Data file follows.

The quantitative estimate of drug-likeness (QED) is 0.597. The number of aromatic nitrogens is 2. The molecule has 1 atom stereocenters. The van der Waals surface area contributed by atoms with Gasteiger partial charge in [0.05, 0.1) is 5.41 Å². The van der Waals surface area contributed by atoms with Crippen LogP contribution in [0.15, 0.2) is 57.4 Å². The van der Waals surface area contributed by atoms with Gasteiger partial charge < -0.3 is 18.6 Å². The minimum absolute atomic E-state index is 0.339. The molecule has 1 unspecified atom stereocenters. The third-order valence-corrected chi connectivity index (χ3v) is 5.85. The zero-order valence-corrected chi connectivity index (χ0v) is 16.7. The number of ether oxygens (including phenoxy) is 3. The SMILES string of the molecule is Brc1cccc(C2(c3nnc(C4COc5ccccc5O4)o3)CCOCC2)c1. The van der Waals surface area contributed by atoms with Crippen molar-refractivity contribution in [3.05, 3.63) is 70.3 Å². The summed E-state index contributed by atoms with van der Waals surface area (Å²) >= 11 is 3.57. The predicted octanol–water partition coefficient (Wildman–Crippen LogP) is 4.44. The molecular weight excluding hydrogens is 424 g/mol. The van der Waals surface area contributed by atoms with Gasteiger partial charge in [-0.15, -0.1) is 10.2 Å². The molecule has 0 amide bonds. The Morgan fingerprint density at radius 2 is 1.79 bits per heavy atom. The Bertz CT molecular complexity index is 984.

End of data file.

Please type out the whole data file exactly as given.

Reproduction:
The quantitative estimate of drug-likeness (QED) is 0.597. The number of aromatic nitrogens is 2. The molecule has 1 atom stereocenters. The van der Waals surface area contributed by atoms with Gasteiger partial charge in [0.05, 0.1) is 5.41 Å². The van der Waals surface area contributed by atoms with Crippen LogP contribution in [0.15, 0.2) is 57.4 Å². The van der Waals surface area contributed by atoms with Gasteiger partial charge < -0.3 is 18.6 Å². The minimum absolute atomic E-state index is 0.339. The molecule has 1 unspecified atom stereocenters. The third-order valence-corrected chi connectivity index (χ3v) is 5.85. The zero-order valence-corrected chi connectivity index (χ0v) is 16.7. The number of ether oxygens (including phenoxy) is 3. The SMILES string of the molecule is Brc1cccc(C2(c3nnc(C4COc5ccccc5O4)o3)CCOCC2)c1. The van der Waals surface area contributed by atoms with Crippen molar-refractivity contribution in [3.05, 3.63) is 70.3 Å². The summed E-state index contributed by atoms with van der Waals surface area (Å²) >= 11 is 3.57. The predicted octanol–water partition coefficient (Wildman–Crippen LogP) is 4.44. The molecular weight excluding hydrogens is 424 g/mol. The van der Waals surface area contributed by atoms with Gasteiger partial charge in [-0.15, -0.1) is 10.2 Å². The molecule has 0 amide bonds. The Morgan fingerprint density at radius 2 is 1.79 bits per heavy atom. The Bertz CT molecular complexity index is 984.